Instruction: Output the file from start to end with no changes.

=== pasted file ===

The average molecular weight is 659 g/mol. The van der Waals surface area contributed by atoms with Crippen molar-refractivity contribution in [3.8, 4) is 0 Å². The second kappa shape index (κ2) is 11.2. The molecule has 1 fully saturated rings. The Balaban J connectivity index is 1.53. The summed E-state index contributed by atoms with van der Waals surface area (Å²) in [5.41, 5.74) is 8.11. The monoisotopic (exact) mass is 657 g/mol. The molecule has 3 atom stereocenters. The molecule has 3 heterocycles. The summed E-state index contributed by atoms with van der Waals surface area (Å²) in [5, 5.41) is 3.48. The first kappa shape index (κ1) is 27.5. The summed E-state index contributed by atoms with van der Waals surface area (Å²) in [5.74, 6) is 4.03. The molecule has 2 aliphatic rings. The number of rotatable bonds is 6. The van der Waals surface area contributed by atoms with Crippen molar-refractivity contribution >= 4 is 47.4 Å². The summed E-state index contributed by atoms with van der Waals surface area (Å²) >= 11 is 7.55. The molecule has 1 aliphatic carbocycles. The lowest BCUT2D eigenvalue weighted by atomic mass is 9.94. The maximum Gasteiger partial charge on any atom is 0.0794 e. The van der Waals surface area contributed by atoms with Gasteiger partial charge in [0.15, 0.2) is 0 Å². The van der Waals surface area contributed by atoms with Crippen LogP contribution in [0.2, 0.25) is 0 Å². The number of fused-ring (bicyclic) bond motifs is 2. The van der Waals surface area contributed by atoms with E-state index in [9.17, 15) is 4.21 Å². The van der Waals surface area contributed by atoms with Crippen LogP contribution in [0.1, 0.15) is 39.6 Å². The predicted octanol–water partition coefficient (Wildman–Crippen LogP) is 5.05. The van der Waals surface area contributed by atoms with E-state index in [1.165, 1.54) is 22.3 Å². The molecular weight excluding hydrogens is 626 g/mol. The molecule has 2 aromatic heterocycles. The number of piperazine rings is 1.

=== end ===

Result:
The average molecular weight is 659 g/mol. The van der Waals surface area contributed by atoms with Crippen molar-refractivity contribution in [3.8, 4) is 0 Å². The second kappa shape index (κ2) is 11.2. The molecule has 1 fully saturated rings. The Balaban J connectivity index is 1.53. The summed E-state index contributed by atoms with van der Waals surface area (Å²) in [5.41, 5.74) is 8.11. The monoisotopic (exact) mass is 657 g/mol. The molecule has 3 atom stereocenters. The molecule has 3 heterocycles. The summed E-state index contributed by atoms with van der Waals surface area (Å²) in [5, 5.41) is 3.48. The first kappa shape index (κ1) is 27.5. The summed E-state index contributed by atoms with van der Waals surface area (Å²) in [5.74, 6) is 4.03. The molecule has 2 aliphatic rings. The number of rotatable bonds is 6. The van der Waals surface area contributed by atoms with Crippen molar-refractivity contribution >= 4 is 47.4 Å². The summed E-state index contributed by atoms with van der Waals surface area (Å²) >= 11 is 7.55. The molecule has 1 aliphatic carbocycles. The lowest BCUT2D eigenvalue weighted by atomic mass is 9.94. The maximum Gasteiger partial charge on any atom is 0.0794 e. The van der Waals surface area contributed by atoms with Gasteiger partial charge in [0.15, 0.2) is 0 Å². The van der Waals surface area contributed by atoms with Crippen LogP contribution in [0.2, 0.25) is 0 Å². The number of fused-ring (bicyclic) bond motifs is 2. The van der Waals surface area contributed by atoms with E-state index in [9.17, 15) is 4.21 Å². The van der Waals surface area contributed by atoms with Crippen LogP contribution in [0.1, 0.15) is 39.6 Å². The predicted octanol–water partition coefficient (Wildman–Crippen LogP) is 5.05. The van der Waals surface area contributed by atoms with E-state index in [1.165, 1.54) is 22.3 Å². The molecular weight excluding hydrogens is 626 g/mol. The molecule has 2 aromatic heterocycles. The number of piperazine rings is 1.